– At 37, Dustin Johnson is the oldest member of this year's US Ryder Cup team. This is his fifth appearance in the showpiece event, winning only one of his previous four (2016). He is the US player with the most matches played in the history of the tournament without a single half point (W7 L9).

– Bryson DeChambeau lost all three of his matches in his only previous Ryder Cup appearance in 2018. He was the only US player to remain scoreless alongside Phil Mickelson and Tiger Woods, whom he both partnered in 5 and 4 losses.

After three long years, the wait for another Ryder Cup ends this week as the United States and Europe take to the fairways and greens of Whistling Straits. 

Europe are the holders but the USA start as favourites for many observers, with home advantage and a formidable-looking team. 

There will be shocks along the way and there will be some expected stars of the show who end up taking a back seat as unlikely heroes emerge. 

Captains Steve Stricker and Padraig Harrington will have their own ideas of who might be best placed to make a telling impression. 

Here, Stats Perform looks at four players who could make a huge impact across the weekend in Wisconsin. 

UNITED STATES: Super Spieth ready to show his teeth

Jordan Spieth has been a resurgent force this year, finishing second at the Open Championship and in a tie for third at the Masters, while at the other two majors he finished a respectable 19th and 30th. 

The American also ended a four-year wait for a victory on the PGA Tour with a sweet win in his home state at the Texas Open in April and is primed to cap a fine year with a strong Ryder Cup. 

Spieth has mentioned in the build-up that he loves the course set-up at Whistling Straits, which he feels provides scoring opportunities on almost every hole. 

The 28-year-old also referenced his previous Ryder Cup success. He has collected eight points from a possible 11 in fourballs/foursomes, a 73 per cent scoring rate. Only Tom Watson, Arnold Palmer and Jack Nicklaus have a better ratio among USA players in the team format. 

UNITED STATES: Nice guy Finau just the man for Stricker's superstars

American teams in the past have been accused of…well…not exactly getting along. Having the ultimate good guy in the team is sure to boost morale and Tony Finau certainly fits that mould. 

But make no mistake, Finau is a guy with real pedigree – even if sometimes he hasn't quite been able to convert that into wins (his triumph at the Northern Trust last month was only his second PGA Tour title and first in five years). 

On his Ryder Cup debut, he was one of few bright notes for Team USA, with Finau winning two of his three matches – including a singles win over the otherwise unflappable Tommy Fleetwood, setting the second-best points ratio (66.7 per cent) in the American team after Justin Thomas (80 per cent, four points out of a possible five).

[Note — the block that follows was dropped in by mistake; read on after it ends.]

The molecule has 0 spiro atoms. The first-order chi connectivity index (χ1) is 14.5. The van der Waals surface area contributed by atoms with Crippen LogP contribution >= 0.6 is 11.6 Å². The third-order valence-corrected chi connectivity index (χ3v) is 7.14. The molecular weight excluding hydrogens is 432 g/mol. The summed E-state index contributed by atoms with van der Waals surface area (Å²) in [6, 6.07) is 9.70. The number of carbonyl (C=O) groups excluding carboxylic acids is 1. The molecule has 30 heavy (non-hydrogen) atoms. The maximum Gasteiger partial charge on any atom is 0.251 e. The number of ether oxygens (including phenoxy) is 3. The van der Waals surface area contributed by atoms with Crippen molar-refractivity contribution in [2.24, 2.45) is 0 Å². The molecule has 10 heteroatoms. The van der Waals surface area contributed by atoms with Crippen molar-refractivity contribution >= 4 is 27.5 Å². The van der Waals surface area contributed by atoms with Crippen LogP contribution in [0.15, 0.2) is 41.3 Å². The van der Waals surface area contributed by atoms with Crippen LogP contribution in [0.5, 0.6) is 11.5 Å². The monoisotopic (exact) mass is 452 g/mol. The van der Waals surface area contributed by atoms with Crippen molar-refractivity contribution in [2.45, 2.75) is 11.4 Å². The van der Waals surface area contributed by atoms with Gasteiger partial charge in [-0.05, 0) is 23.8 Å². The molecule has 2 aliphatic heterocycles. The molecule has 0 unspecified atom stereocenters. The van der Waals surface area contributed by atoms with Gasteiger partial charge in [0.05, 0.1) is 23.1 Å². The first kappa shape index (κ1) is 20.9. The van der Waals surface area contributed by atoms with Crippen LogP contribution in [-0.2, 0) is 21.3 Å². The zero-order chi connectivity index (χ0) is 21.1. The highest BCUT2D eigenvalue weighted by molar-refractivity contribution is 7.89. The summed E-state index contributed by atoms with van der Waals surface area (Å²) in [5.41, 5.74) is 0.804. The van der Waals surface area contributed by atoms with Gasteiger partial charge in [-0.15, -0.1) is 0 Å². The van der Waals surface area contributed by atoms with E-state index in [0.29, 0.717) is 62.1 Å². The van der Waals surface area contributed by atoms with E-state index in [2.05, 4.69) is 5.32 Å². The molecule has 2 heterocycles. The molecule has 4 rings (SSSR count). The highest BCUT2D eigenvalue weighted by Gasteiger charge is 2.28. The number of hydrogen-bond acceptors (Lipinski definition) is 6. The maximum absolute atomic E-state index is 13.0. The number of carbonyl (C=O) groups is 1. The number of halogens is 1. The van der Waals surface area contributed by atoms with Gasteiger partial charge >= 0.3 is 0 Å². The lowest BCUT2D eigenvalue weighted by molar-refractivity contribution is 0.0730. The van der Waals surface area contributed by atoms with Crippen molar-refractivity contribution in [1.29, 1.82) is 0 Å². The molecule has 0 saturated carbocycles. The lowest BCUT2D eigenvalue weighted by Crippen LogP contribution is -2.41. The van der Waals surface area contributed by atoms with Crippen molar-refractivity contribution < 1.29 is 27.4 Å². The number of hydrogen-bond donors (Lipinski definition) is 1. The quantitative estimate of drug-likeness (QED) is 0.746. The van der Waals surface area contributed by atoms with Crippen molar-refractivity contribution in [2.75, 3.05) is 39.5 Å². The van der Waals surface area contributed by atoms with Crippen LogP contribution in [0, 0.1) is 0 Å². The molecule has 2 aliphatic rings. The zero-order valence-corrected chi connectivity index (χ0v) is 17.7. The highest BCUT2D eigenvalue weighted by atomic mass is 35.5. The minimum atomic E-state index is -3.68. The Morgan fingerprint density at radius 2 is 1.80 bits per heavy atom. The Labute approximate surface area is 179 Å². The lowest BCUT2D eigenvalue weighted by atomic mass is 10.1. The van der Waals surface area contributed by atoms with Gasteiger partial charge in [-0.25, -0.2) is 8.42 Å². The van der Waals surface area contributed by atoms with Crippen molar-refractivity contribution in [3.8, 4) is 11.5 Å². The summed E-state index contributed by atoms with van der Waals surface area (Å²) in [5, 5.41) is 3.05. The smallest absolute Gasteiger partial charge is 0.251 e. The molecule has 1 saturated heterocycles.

Moreover, at the 2015 US PGA Championship, Finau finished 10th having shot four sub-par rounds at Whistling Straits. Finau is the sort of character who can really flourish at a Ryder Cup, particularly with home support behind him. 

 

EUROPE: Europe eye trophy Rahm raid

Jon Rahm is the man for the big occasion. He is the only player to have secured a top-10 finish at all four majors this year, while he is also Europe's most recent victor at one of the leading events, having won the U.S. Open. 

The world number one's Ryder Cup debut did not go entirely to plan in 2018, as he won only one of his three matches, but that triumph was in a singles match-up with Tiger Woods – only Tiger's second loss in the format. 

Now established at the forefront of the sport, Rahm will expect to be the man to lead Europe to glory with an improved all-round showing, justifying his status as the bookmakers' favourite to be the leading points scorer at Whistling Straits. 

EUROPE: Viktor sounds like a winner

Belgium's Thomas Pieters was the top points scorer five years ago at Hazeltine, scoring four points but ending on the losing side. With Norway's Viktor Hovland relishing his debut on the team, could there be another surprise leader on the points board? 

Hovland played college golf for Oklahoma State and has been a familiar figure on the PGA Tour, so playing in America is second nature. He was low amateur at the Masters and U.S. Open in 2019, won the U.S. Amateur, and has come of age since, jumping to a career-high world ranking of number 10 in August. 

Eight top-10 finishes and just one missed cut since the turn of the year show what he brings, and that level of consistent play is bound to appeal to captain Harrington.